(Content warning: sexual assault.)
Valve has announced it will block the release of a controversial game that was to be distributed through its service. In its statement regarding the decision, it said the game poses "unknown costs and risks" and that the "chosen content matter and a way of representing it" render the distribution platform unable to work with the developer.
The game, titled "Rape Day," is a visual novel set during a zombie apocalypse in which the player character can harass other survivors, kill people, and sexually assault women. It has been listed on the Steam marketplace with an impending release date, but Valve has now removed the listing. The company issued a statement through its Valve blog explaining the decision. You can read it in full below.
"Over the past week you may have heard about a game called 'Rape Day' coming soon to Steam. Today we've decided not to distribute this game on Steam. Given our previous communication around Who Gets To Be On The Steam Store?, we think this decision warrants further explanation.
"Much of our policy around what we distribute is, and must be, reactionary—we simply have to wait and see what comes to us via Steam Direct. We then have to make a judgement call about any risk it puts to Valve, our developer partners, or our customers. After significant fact-finding and discussion, we think 'Rape Day' poses unknown costs and risks and therefore won't be on Steam.
"We respect developers’ desire to express themselves, and the purpose of Steam is to help developers find an audience, but this developer has chosen content matter and a way of representing it that makes it very difficult for us to help them do that."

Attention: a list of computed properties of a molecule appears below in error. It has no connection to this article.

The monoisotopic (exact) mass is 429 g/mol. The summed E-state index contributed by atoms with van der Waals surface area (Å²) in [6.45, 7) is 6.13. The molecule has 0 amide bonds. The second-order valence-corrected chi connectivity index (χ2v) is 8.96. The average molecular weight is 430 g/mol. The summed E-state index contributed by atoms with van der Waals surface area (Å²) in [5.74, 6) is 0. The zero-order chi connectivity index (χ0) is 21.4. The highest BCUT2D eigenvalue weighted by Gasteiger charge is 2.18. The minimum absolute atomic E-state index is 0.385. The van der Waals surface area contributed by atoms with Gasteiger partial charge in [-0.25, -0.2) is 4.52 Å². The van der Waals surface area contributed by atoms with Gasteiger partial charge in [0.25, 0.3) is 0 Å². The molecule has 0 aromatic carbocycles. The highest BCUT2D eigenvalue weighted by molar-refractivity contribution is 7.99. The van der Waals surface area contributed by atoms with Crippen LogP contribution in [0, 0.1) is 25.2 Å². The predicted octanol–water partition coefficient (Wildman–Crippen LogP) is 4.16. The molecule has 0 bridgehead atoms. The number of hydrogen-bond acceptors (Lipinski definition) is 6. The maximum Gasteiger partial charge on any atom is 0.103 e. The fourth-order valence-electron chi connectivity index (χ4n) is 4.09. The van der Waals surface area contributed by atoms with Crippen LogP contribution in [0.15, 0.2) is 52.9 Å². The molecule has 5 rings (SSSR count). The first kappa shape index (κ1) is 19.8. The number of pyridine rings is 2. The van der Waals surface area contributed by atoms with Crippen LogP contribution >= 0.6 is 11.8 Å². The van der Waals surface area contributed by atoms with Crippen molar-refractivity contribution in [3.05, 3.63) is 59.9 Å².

The reference to its previous blog entry was one that issued fairly loose policies and a general hands-off approach from Valve regarding what the company would allow on its platform. This led to an open question about whether a game like Rape Day would be allowed to be sold. This statement blocks this particular game but does not offer clarity on what similar types of content would not be allowed in the future.
The game had been set for release in April. The developer had informed customers that the approval process was taking longer than usual due to graphic content that was illegal in some countries, but said that it had marked the game as adult and issued thorough content warnings. The studio said that if Valve did prevent release of the game, it would seek out an alternate distribution platform.
- Filed under:
Got a news tip or want to contact us directly? Email [email protected]